An Ode to the Number 2015

December 31, 2014

We have to live with the number 2015 for the next twelve months. And anything that happens next year will be forever linked with those digits. We’ll talk about the 2015 World Series, the 2015 UN Summit, the 2015 heat wave. Decades from now someone will say, “Remember when they found that giant zucchini growing on the side of the Hubble telescope? What year was that?” You’ll look wistfully into the distance and say, “2015.”

Happy New Year
Happy New Year! “New Year” is licensed by Sally Mahoney under CC by 2.0.

Let’s take a closer look at the number 2015 to see what we’re getting into. 2015 is the product of three prime factors: 5, 13, and 31. According to the Erdos-Kac Theorem, a typical four-digit number only has 2 prime factors, making 2015 slightly above average.

You might have heard of perfect numbers: numbers whose divisors add up to the number itself.  The sum of 2015’s divisors falls woefully short at 673, earning the label “Deficient.” (The next perfect year isn’t until 8128.) But things get more exciting when we look at 2015 in binary. Written in base 2, 2015 is a palindrome: 11111011111. We haven’t had a binary palindromic year since 1967 (11110101111), and the next one isn’t until 2047. There’s also a nice pattern when 2015 is written in base 4: 133133. And written in base 8, it’s 3737.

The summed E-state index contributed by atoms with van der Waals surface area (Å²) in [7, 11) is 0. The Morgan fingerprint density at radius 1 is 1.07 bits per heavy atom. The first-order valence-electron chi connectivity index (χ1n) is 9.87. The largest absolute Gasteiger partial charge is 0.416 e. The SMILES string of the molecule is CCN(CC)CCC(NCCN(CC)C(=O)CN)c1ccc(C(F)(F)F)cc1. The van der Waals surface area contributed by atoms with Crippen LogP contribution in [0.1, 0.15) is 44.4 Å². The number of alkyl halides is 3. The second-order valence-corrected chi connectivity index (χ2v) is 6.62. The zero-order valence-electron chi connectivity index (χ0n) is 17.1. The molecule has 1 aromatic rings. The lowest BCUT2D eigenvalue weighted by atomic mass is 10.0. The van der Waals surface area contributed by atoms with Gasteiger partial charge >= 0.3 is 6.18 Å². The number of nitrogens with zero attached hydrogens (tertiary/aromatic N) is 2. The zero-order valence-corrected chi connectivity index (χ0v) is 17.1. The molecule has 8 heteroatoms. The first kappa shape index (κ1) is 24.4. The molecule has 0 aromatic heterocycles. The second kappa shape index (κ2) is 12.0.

But the most exciting numerical event of the New Year? Mark your calendars for March 14, “Pi Day.” This year, the date will match even more digits of pi than usual: 3/14/15.

So here’s to a year of numerical exploration and problem-solving! What other properties of 2015 can you uncover? Let us know on Facebook, TwitterPinterest, or Google+.

Post by Maisie Wiltshire-Gordon, Educational Media Writer

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